Acute coronary syndromes: considerations for improved acceptance and implementation of management guidelines.
; ; et al
in Expert Review of Cardiovascular Therapy (2012), 10(4), 489-503
The management of acute coronary syndrome in Europe is covered by various European Society of Cardiology guidelines, which although valuable, are complex and may not always provide clear guidance in ... [more ▼]
The management of acute coronary syndrome in Europe is covered by various European Society of Cardiology guidelines, which although valuable, are complex and may not always provide clear guidance in everyday clinical practice. Consequently, implementation of the guideline recommendations is frequently suboptimal. To complicate matters further, a wealth of new data from large trials examining novel anti-thrombotic agents will become or are already available, necessitating guideline updates. This article summarizes the gaps between current guideline-recommended treatment of acute coronary syndrome and daily practice as dictated by the evidence base, including recent trials. Reasons for the suboptimal implementation of the current European Society of Cardiology guidelines and possible solutions to making these more practice oriented are presented. [less ▲]Detailed reference viewed: 9 (3 ULg)
Final results of a phase IIa, randomised, open-label trial to evaluate the percutaneous intramyocardial transplantation of autologous skeletal myoblasts in congestive heart failure patients: the SEISMIC trial.
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in EuroIntervention : journal of EuroPCR in collaboration with the Working Group on Interventional Cardiology of the European Society of Cardiology (2011), 6(7), 805-12
AIMS: The SEISMIC study was an open-label, prospective, randomised study to assess the safety and feasibility of percutaneous myoblast implantation in heart failure patients with implanted cardioverter ... [more ▼]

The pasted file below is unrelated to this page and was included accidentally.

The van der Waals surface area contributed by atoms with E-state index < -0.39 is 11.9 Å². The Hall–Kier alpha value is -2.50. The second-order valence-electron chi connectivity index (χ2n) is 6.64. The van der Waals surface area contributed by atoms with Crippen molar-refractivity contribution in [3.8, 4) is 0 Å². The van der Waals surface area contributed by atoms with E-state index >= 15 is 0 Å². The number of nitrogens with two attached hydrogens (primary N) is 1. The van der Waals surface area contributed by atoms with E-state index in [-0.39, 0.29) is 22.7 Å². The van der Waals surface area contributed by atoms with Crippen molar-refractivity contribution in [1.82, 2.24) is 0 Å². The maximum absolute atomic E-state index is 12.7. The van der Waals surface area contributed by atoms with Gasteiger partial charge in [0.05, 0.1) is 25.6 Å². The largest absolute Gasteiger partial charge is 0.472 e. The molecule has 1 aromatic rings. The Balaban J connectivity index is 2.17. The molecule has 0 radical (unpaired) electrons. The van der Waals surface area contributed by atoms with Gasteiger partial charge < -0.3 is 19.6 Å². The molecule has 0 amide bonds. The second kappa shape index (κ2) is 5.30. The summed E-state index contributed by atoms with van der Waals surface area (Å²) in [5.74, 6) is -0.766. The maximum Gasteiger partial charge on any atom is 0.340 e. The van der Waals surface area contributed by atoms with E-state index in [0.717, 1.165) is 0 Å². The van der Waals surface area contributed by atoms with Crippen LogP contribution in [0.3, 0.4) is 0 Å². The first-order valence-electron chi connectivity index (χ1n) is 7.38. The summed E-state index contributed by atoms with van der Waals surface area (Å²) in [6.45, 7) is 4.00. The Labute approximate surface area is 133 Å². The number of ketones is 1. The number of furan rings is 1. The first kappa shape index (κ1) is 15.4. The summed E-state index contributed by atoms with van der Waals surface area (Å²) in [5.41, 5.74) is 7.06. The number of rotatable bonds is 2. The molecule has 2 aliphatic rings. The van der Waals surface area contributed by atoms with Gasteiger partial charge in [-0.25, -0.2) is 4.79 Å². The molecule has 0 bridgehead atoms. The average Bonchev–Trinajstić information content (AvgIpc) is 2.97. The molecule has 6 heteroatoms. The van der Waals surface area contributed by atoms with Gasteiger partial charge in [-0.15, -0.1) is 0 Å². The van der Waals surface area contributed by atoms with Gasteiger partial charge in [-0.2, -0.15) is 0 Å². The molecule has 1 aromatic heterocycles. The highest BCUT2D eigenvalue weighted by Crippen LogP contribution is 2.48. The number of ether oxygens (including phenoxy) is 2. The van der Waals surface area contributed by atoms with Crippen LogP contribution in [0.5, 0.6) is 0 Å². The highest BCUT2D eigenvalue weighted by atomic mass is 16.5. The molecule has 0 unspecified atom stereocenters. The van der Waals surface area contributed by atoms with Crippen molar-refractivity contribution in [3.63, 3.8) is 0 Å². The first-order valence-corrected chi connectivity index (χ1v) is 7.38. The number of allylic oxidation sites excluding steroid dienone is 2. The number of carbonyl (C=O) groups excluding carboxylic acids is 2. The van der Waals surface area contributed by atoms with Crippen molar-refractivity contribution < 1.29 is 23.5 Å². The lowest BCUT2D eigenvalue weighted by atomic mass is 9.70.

AIMS: The SEISMIC study was an open-label, prospective, randomised study to assess the safety and feasibility of percutaneous myoblast implantation in heart failure patients with implanted cardioverter-defibrillators (ICD). METHODS AND RESULTS: Patients were randomised 2:1 to autologous skeletal myoblast therapy vs. optimal medical treatment. The primary safety end-point was defined as the incidence of procedural and device related serious adverse events, whereas the efficacy endpoints were defined as the change in global LVEF by MUGA scan, change in NYHA classification of heart failure and in the distance achieved during a six-minute walk test (6MW) at 6-month follow-up. Forty subjects were randomised to the treatment arm (n=26), or to the control arm (n=14). There were 12 sustained arrhythmic events and one death after episodes of ventricular tachycardia (VT) in the treatment group and 14 events in the control group (P=ns). At 6-month follow-up, 6MW distance improved by 60.3+/-54.1?meters in the treated group as compared to no improvement in the control group (0.4+/-185.7?meters; P=ns). In the control group, 28.6% experienced worsening of heart failure status (4/14), while 14.3% experienced an improvement in NYHA classification (2/14). In the myoblast-treatment arm, one patient experienced a deterioration in NYHA classification (8.0%), whereas five patients improved one or two classes (20.0%; P=0.06). However, therapy did not improve global LVEF measured by MUGA at 6-month follow-up. CONCLUSIONS: These data indicate that implantation of myoblasts in patients with HF is feasible, appears to be safe and may provide symptomatic relief, though no significant effect was detected on global LVEF. [less ▲]Detailed reference viewed: 8 (0 ULg)